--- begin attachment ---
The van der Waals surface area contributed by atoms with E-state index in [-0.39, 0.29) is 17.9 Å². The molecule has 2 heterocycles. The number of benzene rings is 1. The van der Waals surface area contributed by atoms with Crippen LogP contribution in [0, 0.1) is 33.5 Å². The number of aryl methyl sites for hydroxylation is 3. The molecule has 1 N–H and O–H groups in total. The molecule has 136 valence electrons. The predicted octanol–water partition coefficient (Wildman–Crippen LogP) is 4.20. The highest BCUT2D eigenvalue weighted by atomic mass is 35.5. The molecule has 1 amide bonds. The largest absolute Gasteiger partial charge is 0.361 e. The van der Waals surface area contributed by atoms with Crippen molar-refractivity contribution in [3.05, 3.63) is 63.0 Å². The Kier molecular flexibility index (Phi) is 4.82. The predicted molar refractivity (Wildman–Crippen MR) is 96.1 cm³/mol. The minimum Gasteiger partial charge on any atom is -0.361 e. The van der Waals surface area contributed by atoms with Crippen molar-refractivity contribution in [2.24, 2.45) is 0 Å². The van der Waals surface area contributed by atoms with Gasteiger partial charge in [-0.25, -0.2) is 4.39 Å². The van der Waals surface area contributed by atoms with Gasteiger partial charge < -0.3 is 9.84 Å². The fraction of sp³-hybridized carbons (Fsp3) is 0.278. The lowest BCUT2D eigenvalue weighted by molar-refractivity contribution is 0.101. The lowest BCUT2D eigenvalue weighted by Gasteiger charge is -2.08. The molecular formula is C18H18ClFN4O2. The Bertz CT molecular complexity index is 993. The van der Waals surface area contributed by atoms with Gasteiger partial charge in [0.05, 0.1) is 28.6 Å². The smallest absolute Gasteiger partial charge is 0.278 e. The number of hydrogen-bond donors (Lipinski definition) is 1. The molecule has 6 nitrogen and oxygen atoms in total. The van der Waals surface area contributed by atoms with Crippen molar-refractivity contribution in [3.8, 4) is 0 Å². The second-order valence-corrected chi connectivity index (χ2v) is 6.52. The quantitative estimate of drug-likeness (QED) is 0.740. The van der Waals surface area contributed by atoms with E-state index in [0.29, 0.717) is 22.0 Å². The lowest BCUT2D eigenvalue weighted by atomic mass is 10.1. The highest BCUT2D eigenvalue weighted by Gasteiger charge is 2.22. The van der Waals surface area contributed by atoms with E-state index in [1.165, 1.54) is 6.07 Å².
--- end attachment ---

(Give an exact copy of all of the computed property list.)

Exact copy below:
The van der Waals surface area contributed by atoms with E-state index in [-0.39, 0.29) is 17.9 Å². The molecule has 2 heterocycles. The number of benzene rings is 1. The van der Waals surface area contributed by atoms with Crippen LogP contribution in [0, 0.1) is 33.5 Å². The number of aryl methyl sites for hydroxylation is 3. The molecule has 1 N–H and O–H groups in total. The molecule has 136 valence electrons. The predicted octanol–water partition coefficient (Wildman–Crippen LogP) is 4.20. The highest BCUT2D eigenvalue weighted by atomic mass is 35.5. The molecule has 1 amide bonds. The largest absolute Gasteiger partial charge is 0.361 e. The van der Waals surface area contributed by atoms with Crippen molar-refractivity contribution in [3.05, 3.63) is 63.0 Å². The Kier molecular flexibility index (Phi) is 4.82. The predicted molar refractivity (Wildman–Crippen MR) is 96.1 cm³/mol. The minimum Gasteiger partial charge on any atom is -0.361 e. The van der Waals surface area contributed by atoms with Crippen molar-refractivity contribution in [2.24, 2.45) is 0 Å². The van der Waals surface area contributed by atoms with Gasteiger partial charge in [-0.25, -0.2) is 4.39 Å². The van der Waals surface area contributed by atoms with Gasteiger partial charge < -0.3 is 9.84 Å². The fraction of sp³-hybridized carbons (Fsp3) is 0.278. The lowest BCUT2D eigenvalue weighted by molar-refractivity contribution is 0.101. The lowest BCUT2D eigenvalue weighted by Gasteiger charge is -2.08. The molecular formula is C18H18ClFN4O2. The Bertz CT molecular complexity index is 993. The van der Waals surface area contributed by atoms with Gasteiger partial charge in [0.05, 0.1) is 28.6 Å². The smallest absolute Gasteiger partial charge is 0.278 e. The number of hydrogen-bond donors (Lipinski definition) is 1. The molecule has 6 nitrogen and oxygen atoms in total. The van der Waals surface area contributed by atoms with Crippen molar-refractivity contribution in [3.8, 4) is 0 Å². The second-order valence-corrected chi connectivity index (χ2v) is 6.52. The quantitative estimate of drug-likeness (QED) is 0.740. The van der Waals surface area contributed by atoms with E-state index in [0.29, 0.717) is 22.0 Å². The lowest BCUT2D eigenvalue weighted by atomic mass is 10.1. The highest BCUT2D eigenvalue weighted by Gasteiger charge is 2.22. The van der Waals surface area contributed by atoms with E-state index in [1.165, 1.54) is 6.07 Å².